Sunday, July 30, 2017

Scripts and .screenrc to make GNU Screen splits easier

Update Thursday, 3rd of August 2017, 11:04:30 AM: much better to use bind over stuff to run a script within the .screenrc file.

I enjoy GNU screen via Cygwin on Windows a lot, but some of the commands get a bit fiddly. Creating splits is like that: you create a split, then move to it, then assign a window to it.

My first set of shortcuts were to create scripts to do those jobs.

To make a vertical split:

To make a horizontal script:

Lastly, key bindings that go in my .screenrc file to run those scripts.

# ------------------------------
# SPLIT HORIZONTALLY OR VERTICALLY.
# ------------------------------
# Uses split scripts.
# Control+a, V for vertical; control+a, H for horizontal.
# bind V stuff 'screenSplitVertical'\012''
# bind H stuff 'screenSplitHorizontal'\012''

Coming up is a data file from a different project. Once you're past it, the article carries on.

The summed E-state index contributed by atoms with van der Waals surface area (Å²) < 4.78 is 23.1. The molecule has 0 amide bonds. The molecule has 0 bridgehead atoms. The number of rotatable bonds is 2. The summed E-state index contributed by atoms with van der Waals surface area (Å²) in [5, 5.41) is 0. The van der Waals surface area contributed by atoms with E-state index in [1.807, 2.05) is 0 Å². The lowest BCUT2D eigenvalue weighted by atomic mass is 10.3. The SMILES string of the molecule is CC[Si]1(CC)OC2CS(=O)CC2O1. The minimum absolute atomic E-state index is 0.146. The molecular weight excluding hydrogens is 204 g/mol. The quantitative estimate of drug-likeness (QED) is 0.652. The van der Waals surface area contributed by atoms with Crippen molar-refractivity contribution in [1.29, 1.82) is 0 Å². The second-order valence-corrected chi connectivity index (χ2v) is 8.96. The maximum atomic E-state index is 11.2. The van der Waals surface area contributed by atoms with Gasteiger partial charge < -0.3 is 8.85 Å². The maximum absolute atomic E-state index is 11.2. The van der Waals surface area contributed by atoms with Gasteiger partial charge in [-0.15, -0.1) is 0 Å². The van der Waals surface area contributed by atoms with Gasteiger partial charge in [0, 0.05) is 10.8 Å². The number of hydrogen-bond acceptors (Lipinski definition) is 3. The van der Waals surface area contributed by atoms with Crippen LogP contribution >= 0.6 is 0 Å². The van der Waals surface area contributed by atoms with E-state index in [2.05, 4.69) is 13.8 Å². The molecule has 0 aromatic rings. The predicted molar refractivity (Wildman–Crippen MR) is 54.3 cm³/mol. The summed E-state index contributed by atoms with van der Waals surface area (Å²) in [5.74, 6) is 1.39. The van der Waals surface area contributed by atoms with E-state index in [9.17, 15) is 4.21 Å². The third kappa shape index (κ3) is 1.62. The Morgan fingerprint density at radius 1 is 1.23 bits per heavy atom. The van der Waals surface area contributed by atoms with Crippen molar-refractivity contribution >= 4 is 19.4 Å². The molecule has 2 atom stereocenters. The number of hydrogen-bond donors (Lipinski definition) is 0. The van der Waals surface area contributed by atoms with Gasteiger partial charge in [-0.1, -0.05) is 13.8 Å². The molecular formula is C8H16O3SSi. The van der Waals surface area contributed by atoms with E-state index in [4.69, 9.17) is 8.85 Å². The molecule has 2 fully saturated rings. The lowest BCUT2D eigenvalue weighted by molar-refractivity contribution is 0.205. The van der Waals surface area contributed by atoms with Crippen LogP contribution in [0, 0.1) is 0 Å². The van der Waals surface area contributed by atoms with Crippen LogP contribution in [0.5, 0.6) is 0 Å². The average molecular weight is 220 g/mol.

bind V exec $HOME/bin/screenSplitVertical.sh
bind H exec $HOME/bin/screenSplitHorizontal.sh

Explanation for version that uses exec:

  1. bind V says the rest of this line will be executed upon "control+a, shift+v"
  2. exec means run the rest of the line as a command.
  3. $HOME/bin/screenSplitVertical.sh is the full path to the command (script) I want to run.

Explanation for version that uses stuff:

  1. bind V says the rest of this line will be executed upon "control+a, shift+v"
  2. stuff will "write stuff to the command line" or "stuff text onto the command line".
  3. 'screenSplitVertical'\012'' will write out the command screenSplitVertical.sh and then '\012' which outputs a newline (ENTER key) to actually cause the script to run.

In general, exec is more suitable than stuff in this situation because stuff will leave the command in my command history.

More screen magic? Check out joaopizani's .screenrc config for some great ideas about resizing splits and moving between them.